COLUMBIA, S.C. — Security changes at the Department of Juvenile Justice’s main prison after a February riot include searching inmates head-to-toe when their visitors leave and allowing its police force to carry pepper spray, agency spokesman Patrick Montgomery said Wednesday.
Legislators reviewing the troubled agency suggested the prison’s other officers carry pepper spray as well. They scoffed at guards being able to regain control only through their voice or hands.
Alternative sentencing has left the most violent juveniles “behind the wire” at the Broad River Road complex, said Sen. Mike Fair, R-Greenville. About 100 juveniles are serving time there, compared with 400 a decade ago.
“We have the more severe juveniles located out there. A lot of these have committed major crimes, and the only way you’re going to de-escalate things is by verbal — ‘Hey, you, stop’?” Sen. Floyd Nicholson, D-Greenville, asked a DJJ consultant. “When you have, say, a fellow 260 pounds and a female (officer) 130 pounds, the only thing she can use is verbal and her hands? Is that what you’re saying?”
Rep. Kirkman Finlay, R-Columbia, added, “Asking him to stop nicely has not generally worked in the past.”
But Larry Reid of Correctional Consulting Services said arming officers with pepper spray is not among his report’s 110 recommendations. However, if the agency decides to do so, only officers certified in using the spray should carry it, he said.
Fair questioned why officers needed special training in a non-lethal weapon anyone else can buy over the counter.
Because controlling juveniles through pepper spray creates opportunity for misuse and lawsuits, Reid said.
Montgomery said pepper spray has been used only once since the prison’s 21-officer police force received authority in May.
A teenager was sprayed June 23 after breaking a fire alarm, causing the cell to flood, and threatening staff. DJJ police officers used the spray after the teen refused to leave his cell, Montgomery said.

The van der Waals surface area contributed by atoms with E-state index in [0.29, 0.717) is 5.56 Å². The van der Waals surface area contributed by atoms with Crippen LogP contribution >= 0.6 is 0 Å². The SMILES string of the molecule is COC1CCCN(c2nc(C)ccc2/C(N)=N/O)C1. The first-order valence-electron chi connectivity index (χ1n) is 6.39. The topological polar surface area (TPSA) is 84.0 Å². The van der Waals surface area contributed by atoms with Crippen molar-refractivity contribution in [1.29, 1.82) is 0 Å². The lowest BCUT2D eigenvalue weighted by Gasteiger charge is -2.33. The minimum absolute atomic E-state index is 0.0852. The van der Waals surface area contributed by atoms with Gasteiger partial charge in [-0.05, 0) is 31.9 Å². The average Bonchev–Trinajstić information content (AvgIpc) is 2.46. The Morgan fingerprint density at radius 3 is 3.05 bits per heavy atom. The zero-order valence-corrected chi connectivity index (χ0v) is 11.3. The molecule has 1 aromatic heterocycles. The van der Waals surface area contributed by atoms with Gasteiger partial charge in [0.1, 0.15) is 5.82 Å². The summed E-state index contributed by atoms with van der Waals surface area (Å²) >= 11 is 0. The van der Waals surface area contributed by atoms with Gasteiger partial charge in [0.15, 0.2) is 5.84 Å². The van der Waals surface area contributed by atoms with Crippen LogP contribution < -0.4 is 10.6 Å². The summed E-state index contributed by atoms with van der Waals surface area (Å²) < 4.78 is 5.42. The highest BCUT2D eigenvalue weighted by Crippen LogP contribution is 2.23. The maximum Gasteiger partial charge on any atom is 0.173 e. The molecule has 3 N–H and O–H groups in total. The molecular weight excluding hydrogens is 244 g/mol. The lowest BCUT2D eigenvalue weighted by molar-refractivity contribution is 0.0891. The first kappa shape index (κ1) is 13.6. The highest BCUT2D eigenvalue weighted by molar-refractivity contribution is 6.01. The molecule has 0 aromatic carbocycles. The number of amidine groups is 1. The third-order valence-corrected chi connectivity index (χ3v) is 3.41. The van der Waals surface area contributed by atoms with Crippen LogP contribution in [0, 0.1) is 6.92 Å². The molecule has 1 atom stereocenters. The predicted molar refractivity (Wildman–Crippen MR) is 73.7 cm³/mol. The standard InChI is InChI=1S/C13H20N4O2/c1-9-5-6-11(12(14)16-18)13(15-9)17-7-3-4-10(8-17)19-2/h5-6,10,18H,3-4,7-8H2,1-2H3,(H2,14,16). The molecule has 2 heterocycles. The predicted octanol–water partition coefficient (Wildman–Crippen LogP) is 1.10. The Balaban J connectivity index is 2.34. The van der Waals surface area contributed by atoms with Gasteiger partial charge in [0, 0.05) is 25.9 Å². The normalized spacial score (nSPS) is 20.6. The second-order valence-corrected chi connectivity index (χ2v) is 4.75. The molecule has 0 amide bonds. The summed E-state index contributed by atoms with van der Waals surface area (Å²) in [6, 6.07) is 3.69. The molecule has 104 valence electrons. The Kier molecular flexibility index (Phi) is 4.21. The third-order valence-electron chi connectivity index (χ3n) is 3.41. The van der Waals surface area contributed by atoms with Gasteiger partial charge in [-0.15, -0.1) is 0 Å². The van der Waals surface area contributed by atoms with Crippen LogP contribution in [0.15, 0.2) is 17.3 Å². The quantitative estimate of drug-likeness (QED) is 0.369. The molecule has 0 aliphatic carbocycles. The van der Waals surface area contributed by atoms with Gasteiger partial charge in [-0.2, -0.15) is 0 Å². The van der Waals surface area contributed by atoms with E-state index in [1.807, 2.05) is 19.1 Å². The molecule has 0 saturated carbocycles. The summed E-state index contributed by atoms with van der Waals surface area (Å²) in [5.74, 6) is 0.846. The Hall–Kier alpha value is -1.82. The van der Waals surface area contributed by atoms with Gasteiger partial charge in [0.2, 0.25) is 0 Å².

What Reid did recommend is unknown. He broadly referred to security measures that address issues such as policy deficiencies and demoralized staff, but he provided no details of the report the agency received in June. He told legislators a redacted version could be available next week.
Director Sylvia Murray said the agency has addressed about 35 percent of those unspecified recommendations. Hires include a gang intervention specialist, she said. Legislators have been critical about that job going unfilled for a year.
Three riots at the Columbia prison in eight months involved fire and destroyed property, but it was the one in February that got legislators’ attention. Charges against juveniles who rioted include attempted sexual assault and burglary for breaking into the girls’ dorm, attempted murder to trying to run someone over in a car and arson for setting toilet paper on fire.
Sen. Katrina Shealy asked about two juveniles taken to a hospital Aug. 19.
The teens took prescription medication someone had “cheeked,” or held in the back of the mouth rather than swallowed, Murray said.
“Nurses are supposed to look thoroughly in a juvenile’s mouth to make sure they indeed swallowed their medication. That process has been re-emphasized,” she said.
The teens were transported after officers found them not breathing properly. They were back in their cell later that day, Montgomery said. He didn’t know what they ingested.
Reducing contraband — which refers to anything prisoners are not supposed to have, from makeshift weapons to food — through searches has been a major improvement, Montgomery said.
Those efforts include “head-to-toe” searches of juveniles after they meet with family, searching any vehicle that goes through the prison gate and requiring staff to lock their car doors, he said.